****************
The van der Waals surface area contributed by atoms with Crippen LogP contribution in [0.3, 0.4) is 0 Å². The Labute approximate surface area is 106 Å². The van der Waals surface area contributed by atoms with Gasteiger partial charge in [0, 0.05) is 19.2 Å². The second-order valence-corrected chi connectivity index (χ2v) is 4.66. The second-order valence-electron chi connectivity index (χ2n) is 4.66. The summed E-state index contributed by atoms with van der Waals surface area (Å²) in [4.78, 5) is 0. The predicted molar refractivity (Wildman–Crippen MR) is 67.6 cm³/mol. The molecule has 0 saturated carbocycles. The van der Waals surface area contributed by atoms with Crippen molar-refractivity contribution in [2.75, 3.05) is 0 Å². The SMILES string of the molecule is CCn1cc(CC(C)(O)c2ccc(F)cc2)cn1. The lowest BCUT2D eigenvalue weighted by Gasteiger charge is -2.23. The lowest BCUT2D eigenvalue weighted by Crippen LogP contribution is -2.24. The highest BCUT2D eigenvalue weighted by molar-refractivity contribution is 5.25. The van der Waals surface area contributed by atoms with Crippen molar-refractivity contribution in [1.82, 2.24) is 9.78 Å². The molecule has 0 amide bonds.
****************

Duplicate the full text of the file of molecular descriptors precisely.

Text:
The van der Waals surface area contributed by atoms with Crippen LogP contribution in [0.3, 0.4) is 0 Å². The Labute approximate surface area is 106 Å². The van der Waals surface area contributed by atoms with Gasteiger partial charge in [0, 0.05) is 19.2 Å². The second-order valence-corrected chi connectivity index (χ2v) is 4.66. The second-order valence-electron chi connectivity index (χ2n) is 4.66. The summed E-state index contributed by atoms with van der Waals surface area (Å²) in [4.78, 5) is 0. The predicted molar refractivity (Wildman–Crippen MR) is 67.6 cm³/mol. The molecule has 0 saturated carbocycles. The van der Waals surface area contributed by atoms with Crippen molar-refractivity contribution in [2.75, 3.05) is 0 Å². The SMILES string of the molecule is CCn1cc(CC(C)(O)c2ccc(F)cc2)cn1. The lowest BCUT2D eigenvalue weighted by Gasteiger charge is -2.23. The lowest BCUT2D eigenvalue weighted by Crippen LogP contribution is -2.24. The highest BCUT2D eigenvalue weighted by molar-refractivity contribution is 5.25. The van der Waals surface area contributed by atoms with Crippen molar-refractivity contribution in [1.82, 2.24) is 9.78 Å². The molecule has 0 amide bonds.